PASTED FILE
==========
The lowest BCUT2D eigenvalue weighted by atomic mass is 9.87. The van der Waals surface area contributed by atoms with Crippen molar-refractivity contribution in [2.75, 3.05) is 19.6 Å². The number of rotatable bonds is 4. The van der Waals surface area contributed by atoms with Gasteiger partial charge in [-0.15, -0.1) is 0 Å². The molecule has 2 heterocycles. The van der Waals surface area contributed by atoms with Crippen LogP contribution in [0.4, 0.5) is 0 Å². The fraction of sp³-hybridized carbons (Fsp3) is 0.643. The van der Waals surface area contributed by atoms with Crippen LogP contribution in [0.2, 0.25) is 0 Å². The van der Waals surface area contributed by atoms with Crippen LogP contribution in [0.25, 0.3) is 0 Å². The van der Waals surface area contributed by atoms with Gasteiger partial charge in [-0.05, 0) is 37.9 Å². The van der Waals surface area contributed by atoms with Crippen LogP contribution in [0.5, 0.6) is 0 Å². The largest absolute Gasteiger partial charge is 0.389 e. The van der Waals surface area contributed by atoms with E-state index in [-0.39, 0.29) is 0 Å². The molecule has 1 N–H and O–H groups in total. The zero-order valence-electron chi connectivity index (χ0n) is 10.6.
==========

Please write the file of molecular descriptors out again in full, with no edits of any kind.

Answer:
The lowest BCUT2D eigenvalue weighted by atomic mass is 9.87. The van der Waals surface area contributed by atoms with Crippen molar-refractivity contribution in [2.75, 3.05) is 19.6 Å². The number of rotatable bonds is 4. The van der Waals surface area contributed by atoms with Gasteiger partial charge in [-0.15, -0.1) is 0 Å². The molecule has 2 heterocycles. The van der Waals surface area contributed by atoms with Crippen LogP contribution in [0.4, 0.5) is 0 Å². The fraction of sp³-hybridized carbons (Fsp3) is 0.643. The van der Waals surface area contributed by atoms with Crippen LogP contribution in [0.2, 0.25) is 0 Å². The van der Waals surface area contributed by atoms with Crippen LogP contribution in [0.25, 0.3) is 0 Å². The van der Waals surface area contributed by atoms with Gasteiger partial charge in [-0.05, 0) is 37.9 Å². The van der Waals surface area contributed by atoms with Crippen LogP contribution in [0.5, 0.6) is 0 Å². The largest absolute Gasteiger partial charge is 0.389 e. The van der Waals surface area contributed by atoms with E-state index in [-0.39, 0.29) is 0 Å². The molecule has 1 N–H and O–H groups in total. The zero-order valence-electron chi connectivity index (χ0n) is 10.6.